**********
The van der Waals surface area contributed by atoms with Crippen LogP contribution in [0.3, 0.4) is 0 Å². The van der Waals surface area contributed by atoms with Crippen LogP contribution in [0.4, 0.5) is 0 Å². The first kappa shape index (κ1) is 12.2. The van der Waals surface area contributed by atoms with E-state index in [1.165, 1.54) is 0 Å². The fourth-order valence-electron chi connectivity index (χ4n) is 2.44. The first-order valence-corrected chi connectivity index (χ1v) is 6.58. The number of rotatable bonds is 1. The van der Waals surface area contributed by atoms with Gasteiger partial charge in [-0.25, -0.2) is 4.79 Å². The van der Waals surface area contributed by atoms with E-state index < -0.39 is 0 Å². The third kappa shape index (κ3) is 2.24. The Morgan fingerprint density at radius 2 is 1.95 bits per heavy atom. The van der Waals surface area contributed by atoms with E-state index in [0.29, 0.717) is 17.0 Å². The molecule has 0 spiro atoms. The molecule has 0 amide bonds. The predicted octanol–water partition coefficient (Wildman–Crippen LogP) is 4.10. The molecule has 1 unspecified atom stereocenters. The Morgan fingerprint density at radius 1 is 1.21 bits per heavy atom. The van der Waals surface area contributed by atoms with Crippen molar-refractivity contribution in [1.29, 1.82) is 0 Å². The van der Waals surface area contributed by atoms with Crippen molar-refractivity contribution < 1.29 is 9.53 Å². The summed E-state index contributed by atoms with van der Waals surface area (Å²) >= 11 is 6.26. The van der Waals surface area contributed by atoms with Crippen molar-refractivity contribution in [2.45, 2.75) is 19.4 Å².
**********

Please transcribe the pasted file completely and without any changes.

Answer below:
The van der Waals surface area contributed by atoms with Crippen LogP contribution in [0.3, 0.4) is 0 Å². The van der Waals surface area contributed by atoms with Crippen LogP contribution in [0.4, 0.5) is 0 Å². The first kappa shape index (κ1) is 12.2. The van der Waals surface area contributed by atoms with E-state index in [1.165, 1.54) is 0 Å². The fourth-order valence-electron chi connectivity index (χ4n) is 2.44. The first-order valence-corrected chi connectivity index (χ1v) is 6.58. The number of rotatable bonds is 1. The van der Waals surface area contributed by atoms with Gasteiger partial charge in [-0.25, -0.2) is 4.79 Å². The van der Waals surface area contributed by atoms with E-state index < -0.39 is 0 Å². The third kappa shape index (κ3) is 2.24. The Morgan fingerprint density at radius 2 is 1.95 bits per heavy atom. The van der Waals surface area contributed by atoms with E-state index in [0.29, 0.717) is 17.0 Å². The molecule has 0 spiro atoms. The molecule has 0 amide bonds. The predicted octanol–water partition coefficient (Wildman–Crippen LogP) is 4.10. The molecule has 1 unspecified atom stereocenters. The Morgan fingerprint density at radius 1 is 1.21 bits per heavy atom. The van der Waals surface area contributed by atoms with Crippen molar-refractivity contribution in [1.29, 1.82) is 0 Å². The van der Waals surface area contributed by atoms with Crippen molar-refractivity contribution < 1.29 is 9.53 Å². The summed E-state index contributed by atoms with van der Waals surface area (Å²) >= 11 is 6.26. The van der Waals surface area contributed by atoms with Crippen molar-refractivity contribution in [2.45, 2.75) is 19.4 Å².